#17

I wonder if you can speak authoritatively for ALL Catholics. Of course Catholics in general do not subscribe to the concept of “Sola Scriptura”, but that does not mean that the whole text of the Bible is allegorical in nature.

But some details are important… like the resurrection. How do you differentiate between the “important” and the “not so important” events? Is the description of the events in Genesis historically / factually accurate? And even if it is just an allegorical description of an actual event… what really happened?


#18

Historians and scholars spend their whole careers attempting to figure out this exact thing. Many of them will say that there are significant portions of the NT that “we” simply cannot know happened, because they do not fit the criteria necessary.

I know this will not be popular with many on the board, but Bart Ehrman is a distinguished historian and scholar of the NT and maintains a blog, in which he posts 5 or 6 times a week. He even answers members questions. He charges $25 for annual membership, which all goes to charitable organizations. He has a good pulse as to what scholars think on many of the issues. Although a non-believer, most of the scholars he converses with are believers.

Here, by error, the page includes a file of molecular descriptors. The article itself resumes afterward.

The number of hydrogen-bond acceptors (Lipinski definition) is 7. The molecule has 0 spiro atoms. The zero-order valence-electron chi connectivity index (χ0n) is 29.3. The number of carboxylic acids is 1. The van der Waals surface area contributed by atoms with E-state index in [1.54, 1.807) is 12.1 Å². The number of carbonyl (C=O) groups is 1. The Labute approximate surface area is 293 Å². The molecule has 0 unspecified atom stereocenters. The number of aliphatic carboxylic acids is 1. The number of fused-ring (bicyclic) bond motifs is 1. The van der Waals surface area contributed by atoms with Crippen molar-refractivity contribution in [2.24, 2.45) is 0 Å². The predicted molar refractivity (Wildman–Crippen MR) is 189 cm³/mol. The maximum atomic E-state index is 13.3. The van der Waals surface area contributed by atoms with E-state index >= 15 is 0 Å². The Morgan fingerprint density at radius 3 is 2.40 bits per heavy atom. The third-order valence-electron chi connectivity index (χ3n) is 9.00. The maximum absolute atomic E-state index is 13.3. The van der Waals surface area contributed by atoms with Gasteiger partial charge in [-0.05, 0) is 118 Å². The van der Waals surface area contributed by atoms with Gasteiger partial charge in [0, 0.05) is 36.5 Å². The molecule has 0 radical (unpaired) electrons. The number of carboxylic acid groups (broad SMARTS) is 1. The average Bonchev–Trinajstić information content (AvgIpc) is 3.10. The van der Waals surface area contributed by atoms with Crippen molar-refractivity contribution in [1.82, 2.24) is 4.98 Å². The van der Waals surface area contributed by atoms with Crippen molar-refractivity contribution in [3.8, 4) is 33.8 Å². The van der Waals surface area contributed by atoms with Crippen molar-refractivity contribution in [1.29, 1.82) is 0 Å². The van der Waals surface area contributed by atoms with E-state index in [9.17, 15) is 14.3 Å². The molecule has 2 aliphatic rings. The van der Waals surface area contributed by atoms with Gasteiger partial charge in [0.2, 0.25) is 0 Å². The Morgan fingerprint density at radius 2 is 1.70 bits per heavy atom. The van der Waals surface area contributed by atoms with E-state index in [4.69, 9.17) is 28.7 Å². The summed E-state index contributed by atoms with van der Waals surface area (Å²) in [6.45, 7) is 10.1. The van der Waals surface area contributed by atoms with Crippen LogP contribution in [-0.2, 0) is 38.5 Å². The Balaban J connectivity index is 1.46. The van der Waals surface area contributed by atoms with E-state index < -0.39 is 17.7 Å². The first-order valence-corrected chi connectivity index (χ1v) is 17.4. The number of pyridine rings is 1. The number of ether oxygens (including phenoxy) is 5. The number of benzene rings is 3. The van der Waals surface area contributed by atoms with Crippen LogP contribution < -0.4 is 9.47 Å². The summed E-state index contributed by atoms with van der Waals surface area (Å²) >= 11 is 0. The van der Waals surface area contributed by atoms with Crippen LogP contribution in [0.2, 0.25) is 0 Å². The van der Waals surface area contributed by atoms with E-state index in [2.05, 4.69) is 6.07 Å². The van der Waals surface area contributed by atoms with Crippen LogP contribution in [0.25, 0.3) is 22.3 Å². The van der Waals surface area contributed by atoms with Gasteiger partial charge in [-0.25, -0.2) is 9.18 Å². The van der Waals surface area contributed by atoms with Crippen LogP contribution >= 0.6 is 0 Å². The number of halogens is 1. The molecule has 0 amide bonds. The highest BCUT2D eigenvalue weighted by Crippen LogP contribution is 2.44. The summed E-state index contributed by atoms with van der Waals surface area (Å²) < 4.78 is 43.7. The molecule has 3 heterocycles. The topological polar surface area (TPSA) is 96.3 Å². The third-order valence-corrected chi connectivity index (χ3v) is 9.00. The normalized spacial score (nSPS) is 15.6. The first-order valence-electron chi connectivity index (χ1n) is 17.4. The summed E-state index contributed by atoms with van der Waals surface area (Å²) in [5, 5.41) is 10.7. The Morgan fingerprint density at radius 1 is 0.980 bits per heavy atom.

#19

One of the issues is that historians can not recreate any event in the past. What they do is look at the probabilities using what we know of reality today. This is why a historian AS AN HISTORIAN cannot claim that any miracle occurred. By definition a miracle is a supernatural event or involves supernatural interference.

A historian CAN say that Jesus existed and was crucified. There is no way they can confirm an improbable event such as the resurrection. The resurrection is a theological belief.

I agree with the BART Ehrman recommendation if you want to know what historians can say about the NT and what they can’t. He has written many books for the regular reader that explains how historians work and how they know what they know. Start with Did Jesus Exist? It’s a good introduction to scholarship by NT historians.


#20

The Resurrection itself is not considered a “detail”. It’s a central doctrine of the Church. We rely not only on sacred Scripture but on tradition for our knowledge of it. And as PattyIt said, it’s a theological belief.

A “detail” would be something like whether there were three angels at the tomb or four.